Christmas Appeal 2019: Emily's story
In support of our Christmas appeal, 13 year old Emily blogs about her experience of mental health at school.
A lot of my anxiety comes from things like how I look that day, how does my outfit look. I experience social anxiety, especially if I’m having a conversation with a stranger. I worry about how I’m coming across and if I’m making sense. I do a lot of worrying about really small things and I also feel guilty a lot too.
I’m 13 years old, and I live with my mum, dad, and my sister who is 17 and my brother who’s 21. In my spare time I like to draw, play video games, I cook a bit and I like to read.
I’ve been experiencing anxiety for about four years. I think it all started when I went on a residential trip in year 4 with my friends, without my parents. I was really worried about it and when I came back my anxiety got worse and worse. I also experience depression, which is usually worse in the winter than the summer, although I can also experience depression as a reaction to certain situations, such as if I think that somebody has judged me.
"The school didn’t celebrate success, they just focused on the negatives - my attendance record. It made me feel terrible, like the teachers are staring down my neck and judging me all the time."
I started being late to school because of sleeping problems. If I’m worrying about something then often I have trouble sleeping. I was in the highest sets for most of my subjects and coming in late wasn’t actually affecting my performance. But this wasn’t reflected in the way the school tackled it. The school told us to go to my GP and get a letter with a diagnosis of insomnia just so they can allow me to come in later on certain days. The GP said that I shouldn’t need a letter to get reasonable adjustments for my mental health. My mum had to speak to the school about it and they said they could take her and my dad to court because of my attendance record. It was so scary for me.
The school didn’t celebrate success, they just focused on the negatives - my attendance record. It made me feel terrible, like the teachers are staring down my neck and judging me all the time.
I think the school needs to accept that some pupils have these problems and not confront the parents about it in such an aggressive way. Mum really had to argue with them to give me some leeway. In the end they did let me come in later but I was initially told that in the new school year this wouldn’t apply any more. They didn’t explain why they made this decision. It didn’t make sense to me and it made me feel very angry towards them. It also caused me extra anxiety in the summer every time I thought about it. They have now extended the flexible arrangement for this academic year, so I am happy about that.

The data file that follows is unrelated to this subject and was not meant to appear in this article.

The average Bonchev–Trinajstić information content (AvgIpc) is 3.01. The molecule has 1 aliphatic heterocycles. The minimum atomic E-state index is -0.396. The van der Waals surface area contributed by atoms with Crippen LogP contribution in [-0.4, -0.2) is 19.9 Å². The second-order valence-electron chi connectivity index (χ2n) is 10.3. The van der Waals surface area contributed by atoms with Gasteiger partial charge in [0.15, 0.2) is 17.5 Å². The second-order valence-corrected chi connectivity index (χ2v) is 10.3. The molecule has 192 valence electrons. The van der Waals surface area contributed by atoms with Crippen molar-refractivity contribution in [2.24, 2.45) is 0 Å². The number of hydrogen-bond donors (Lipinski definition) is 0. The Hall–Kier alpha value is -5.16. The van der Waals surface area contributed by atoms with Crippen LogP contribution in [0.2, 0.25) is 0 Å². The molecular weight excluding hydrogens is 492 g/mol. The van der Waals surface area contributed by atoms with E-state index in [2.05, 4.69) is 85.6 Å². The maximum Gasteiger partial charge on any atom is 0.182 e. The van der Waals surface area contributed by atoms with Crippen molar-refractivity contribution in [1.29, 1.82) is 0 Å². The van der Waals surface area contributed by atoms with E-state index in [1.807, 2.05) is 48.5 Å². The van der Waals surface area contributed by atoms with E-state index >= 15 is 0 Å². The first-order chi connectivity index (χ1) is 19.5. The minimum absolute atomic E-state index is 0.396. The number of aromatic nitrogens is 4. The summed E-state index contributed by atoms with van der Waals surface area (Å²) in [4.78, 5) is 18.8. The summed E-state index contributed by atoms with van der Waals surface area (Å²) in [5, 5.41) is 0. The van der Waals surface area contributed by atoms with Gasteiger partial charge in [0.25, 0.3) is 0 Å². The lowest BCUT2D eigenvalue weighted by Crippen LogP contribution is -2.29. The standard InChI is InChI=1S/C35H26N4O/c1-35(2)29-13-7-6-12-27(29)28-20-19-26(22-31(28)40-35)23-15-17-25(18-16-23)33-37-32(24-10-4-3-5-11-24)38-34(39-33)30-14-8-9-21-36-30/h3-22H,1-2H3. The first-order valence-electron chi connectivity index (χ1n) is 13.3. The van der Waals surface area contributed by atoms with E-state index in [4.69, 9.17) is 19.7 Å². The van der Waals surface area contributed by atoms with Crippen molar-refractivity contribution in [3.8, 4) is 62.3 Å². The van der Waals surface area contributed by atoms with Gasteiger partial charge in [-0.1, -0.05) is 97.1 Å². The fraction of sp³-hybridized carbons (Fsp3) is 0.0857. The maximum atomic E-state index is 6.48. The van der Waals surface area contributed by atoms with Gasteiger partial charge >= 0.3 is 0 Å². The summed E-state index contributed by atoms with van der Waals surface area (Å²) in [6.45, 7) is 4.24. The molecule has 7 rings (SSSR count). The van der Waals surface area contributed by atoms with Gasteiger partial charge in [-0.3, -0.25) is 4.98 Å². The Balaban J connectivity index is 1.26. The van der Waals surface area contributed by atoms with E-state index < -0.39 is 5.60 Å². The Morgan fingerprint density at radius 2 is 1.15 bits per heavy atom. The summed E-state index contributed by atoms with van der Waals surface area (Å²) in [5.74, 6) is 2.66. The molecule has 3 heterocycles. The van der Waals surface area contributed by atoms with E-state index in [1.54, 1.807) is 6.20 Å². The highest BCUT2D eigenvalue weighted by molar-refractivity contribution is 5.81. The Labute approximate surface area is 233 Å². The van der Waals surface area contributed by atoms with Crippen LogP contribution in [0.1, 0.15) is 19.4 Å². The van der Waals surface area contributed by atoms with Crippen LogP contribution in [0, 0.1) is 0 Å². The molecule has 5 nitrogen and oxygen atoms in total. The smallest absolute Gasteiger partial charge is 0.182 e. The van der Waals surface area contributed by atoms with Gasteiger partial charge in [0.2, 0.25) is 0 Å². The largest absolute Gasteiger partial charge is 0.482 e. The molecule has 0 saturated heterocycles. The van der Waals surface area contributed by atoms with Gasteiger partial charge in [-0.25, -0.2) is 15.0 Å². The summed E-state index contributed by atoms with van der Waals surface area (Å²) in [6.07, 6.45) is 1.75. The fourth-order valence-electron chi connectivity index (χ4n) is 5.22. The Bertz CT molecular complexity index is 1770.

"There are other pupils with mental health problems at my school and the school doesn’t provide an environment where they feel safe or cared for."
There are other pupils with mental health problems at my school and the school doesn’t provide an environment where they feel safe or cared for. One girl in my year was being bullied and felt suicidal because of it. The school took far too long to do anything to support her. It didn’t need to take as long as it did.
Schools should be responsible for their students’ wellbeing, and not brush their mental health problems aside. It feels like the teachers don’t really understand mental health. They might have their own problems, or have too much going on – they might feel it’s just another thing they have to deal with. They don’t have the right words to help. They can signpost to Child and Adolescent Mental Health services (CAMHs) and so on but when it comes to dealing with situations at school, they have no idea what to do. It would be great if there was better mental health education for teachers.
CAMHs have been fairly supportive. They’ve helped me to manage my mental health and take care of myself. But with this too my mum had to fight very hard for me to be accepted into CAMHs in year 7, when she realised I’d been more upset than usual and noticed signs of my self-harm. They rejected my application twice and only after a major episode and at the intervention of my GP did they accept me.
"Teachers might have their own problems or have too much going on… it would be great if there was better mental health education for teachers."
Mind’s work could help the lives of so many students. A donation could really help and support people, and provide more resources for schools. I think that Mind’s work can also help parents to better understand what their child is going through.
It’s not always easy as a teenager to talk to your parents because they’re an authority figure (like teachers), and parents can sometimes be a bit aggressive or defensive. It’s hard for older people to help children with their mental health if they don’t understand mental health themselves. They need to be educated before they can provide proper support.
I think providing more information to parents about mental health could really help. By being better informed about mental health, hopefully it will make it easier for their child to open up to them.
"Mind’s work could help the lives of so many students. A donation could really help and support people and provide more resources for schools."
If a mental health charity is helping a school, hopefully it will be a kinder environment where teachers will know what to say and do, and students won’t make fun of each other.
Information & Support
When you’re living with a mental health problem, or supporting someone who is, having access to the right information - about a condition, treatment options, or practical issues - is vital. Visit our information pages to find out more.
Share your story with others
Blogs and stories can show that people with mental health problems are cared about, understood and listened to. We can use it to challenge the status quo and change attitudes.